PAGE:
Brooks had improperly managed his hydration and salt intake during the race, leading to a severe case of hyponatremia, an imbalance of electrolytes in the body.

“I learned that I lose several times the amount of salt in my sweat as someone without CF,” says Williams. “After the disaster at Voyageur, my doctors helped me figure out my required hourly salt intake and balance while running. I haven’t had a serious scare since.”

During an ultra, the proper sodium intake for Williams is a whopping 2000 to 2500 milligrams of salt per hour—roughly one teaspoon every 60 minutes— that’s 24 times the U.S. Dietary Guidelines recommended daily sodium allowance. “I’m basically drinking saltwater, and it wrecks me,” says Williams. Race day he spends significant time in the bushes with his pants around his ankles.

Despite all of this: the difficulty breathing, the coughing, the infections, the electrolyte worries, the frequent bouts of diarrhea, Williams has completed more than 20 ultramarathons. He frequently lands in the top 10, and is becoming a regular contender on the podium with first-place finishes at the 2010 Blue Canyon 50-miler in Santa Barbara, California, and the 2011 Brew-to-Brew 44-miler, in Kansas City, Missouri, which benefited the Cystic Fibrosis Foundation.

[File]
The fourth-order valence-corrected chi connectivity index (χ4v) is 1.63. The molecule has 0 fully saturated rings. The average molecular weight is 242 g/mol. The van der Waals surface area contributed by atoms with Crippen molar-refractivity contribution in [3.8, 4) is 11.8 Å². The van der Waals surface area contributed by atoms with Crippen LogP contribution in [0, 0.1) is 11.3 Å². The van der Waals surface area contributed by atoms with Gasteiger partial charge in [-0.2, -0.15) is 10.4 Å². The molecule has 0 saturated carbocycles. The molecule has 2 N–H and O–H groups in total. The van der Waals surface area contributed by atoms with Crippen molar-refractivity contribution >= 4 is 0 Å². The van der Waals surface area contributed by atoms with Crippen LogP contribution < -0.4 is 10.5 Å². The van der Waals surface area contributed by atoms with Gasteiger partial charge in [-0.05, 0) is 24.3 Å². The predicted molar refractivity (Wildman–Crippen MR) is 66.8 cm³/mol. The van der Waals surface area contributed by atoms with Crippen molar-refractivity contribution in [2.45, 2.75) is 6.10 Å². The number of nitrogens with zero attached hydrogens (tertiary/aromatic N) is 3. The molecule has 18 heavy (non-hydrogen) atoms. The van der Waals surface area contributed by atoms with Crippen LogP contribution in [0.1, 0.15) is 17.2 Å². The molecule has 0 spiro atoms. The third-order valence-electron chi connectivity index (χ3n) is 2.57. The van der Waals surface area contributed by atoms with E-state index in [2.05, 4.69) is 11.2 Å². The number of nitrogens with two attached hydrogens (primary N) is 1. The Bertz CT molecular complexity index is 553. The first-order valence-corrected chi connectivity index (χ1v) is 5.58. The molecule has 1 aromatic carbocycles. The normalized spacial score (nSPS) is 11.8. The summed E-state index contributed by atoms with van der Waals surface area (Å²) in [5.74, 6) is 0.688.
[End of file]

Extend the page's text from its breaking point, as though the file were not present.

On average, a healthy adult runner can fill and empty his or her lungs between 12 and 20 times per minute. But for CF sufferers, says Williams, a full breath is a much slower and more difficult process. “Imagine plugging your nose and breathing through a straw. Eventually you’ll get a full breath, but it takes a while.”

After winning Brew-to-Brew, the Cystic Fibrosis Foundation invited Williams to share some of his experiences with others battling the disease. And though Williams never intended to be a poster child for CF, by simply running, he has inspired the people and doctors who have supported him.

Says Louis Joline, Brew-to-Brew race director, “Brooks is out there not just running, or finishing, but running fast. He’s sending the message that running can be a lifesaver for everyone.”

Fifty years ago, the life expectancy for CF sufferers was less than 10 years. Today, advancements in diagnosis and treatment have increased the life expectancy to 37. Williams says he knows he won’t be ready to call it a life in nine years. “There is too much I want to do. I used to think CF made me disabled,” he says. “But I’ve changed that mentality.”

As he summited Sugarloaf Pass at Leadville this year, Williams’ mental state was positive, but physically his lung function was about 80-perecent of normal, healthy lungs. He was hurting, he says, but so was everyone else, and in the end, he still finished 19th out of 351 racers. Next year he is gunning for top 10.

“I don’t think I’ve come close to realizing my full potential,” he says. “This could be a life-long sport for me, and the reason I live to an old age.”